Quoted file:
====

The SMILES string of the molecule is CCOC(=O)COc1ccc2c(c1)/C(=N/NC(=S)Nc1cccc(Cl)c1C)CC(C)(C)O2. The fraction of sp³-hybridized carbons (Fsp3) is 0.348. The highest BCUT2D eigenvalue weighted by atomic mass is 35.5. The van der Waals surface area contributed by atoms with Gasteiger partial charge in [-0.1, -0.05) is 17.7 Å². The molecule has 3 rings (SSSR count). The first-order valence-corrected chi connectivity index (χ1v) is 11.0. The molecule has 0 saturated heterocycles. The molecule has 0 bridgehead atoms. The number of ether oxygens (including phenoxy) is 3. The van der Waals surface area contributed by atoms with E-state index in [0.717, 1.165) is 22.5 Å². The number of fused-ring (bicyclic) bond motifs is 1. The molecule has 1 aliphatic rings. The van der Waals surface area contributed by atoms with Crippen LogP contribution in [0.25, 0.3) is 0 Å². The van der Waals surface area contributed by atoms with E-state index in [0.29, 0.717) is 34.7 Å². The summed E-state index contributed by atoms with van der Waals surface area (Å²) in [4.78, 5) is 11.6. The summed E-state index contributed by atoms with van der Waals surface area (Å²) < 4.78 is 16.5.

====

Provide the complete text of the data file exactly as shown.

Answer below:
The SMILES string of the molecule is CCOC(=O)COc1ccc2c(c1)/C(=N/NC(=S)Nc1cccc(Cl)c1C)CC(C)(C)O2. The fraction of sp³-hybridized carbons (Fsp3) is 0.348. The highest BCUT2D eigenvalue weighted by atomic mass is 35.5. The van der Waals surface area contributed by atoms with Gasteiger partial charge in [-0.1, -0.05) is 17.7 Å². The molecule has 3 rings (SSSR count). The first-order valence-corrected chi connectivity index (χ1v) is 11.0. The molecule has 0 saturated heterocycles. The molecule has 0 bridgehead atoms. The number of ether oxygens (including phenoxy) is 3. The van der Waals surface area contributed by atoms with E-state index in [0.717, 1.165) is 22.5 Å². The number of fused-ring (bicyclic) bond motifs is 1. The molecule has 1 aliphatic rings. The van der Waals surface area contributed by atoms with Crippen LogP contribution in [0.25, 0.3) is 0 Å². The van der Waals surface area contributed by atoms with E-state index in [0.29, 0.717) is 34.7 Å². The summed E-state index contributed by atoms with van der Waals surface area (Å²) in [4.78, 5) is 11.6. The summed E-state index contributed by atoms with van der Waals surface area (Å²) < 4.78 is 16.5.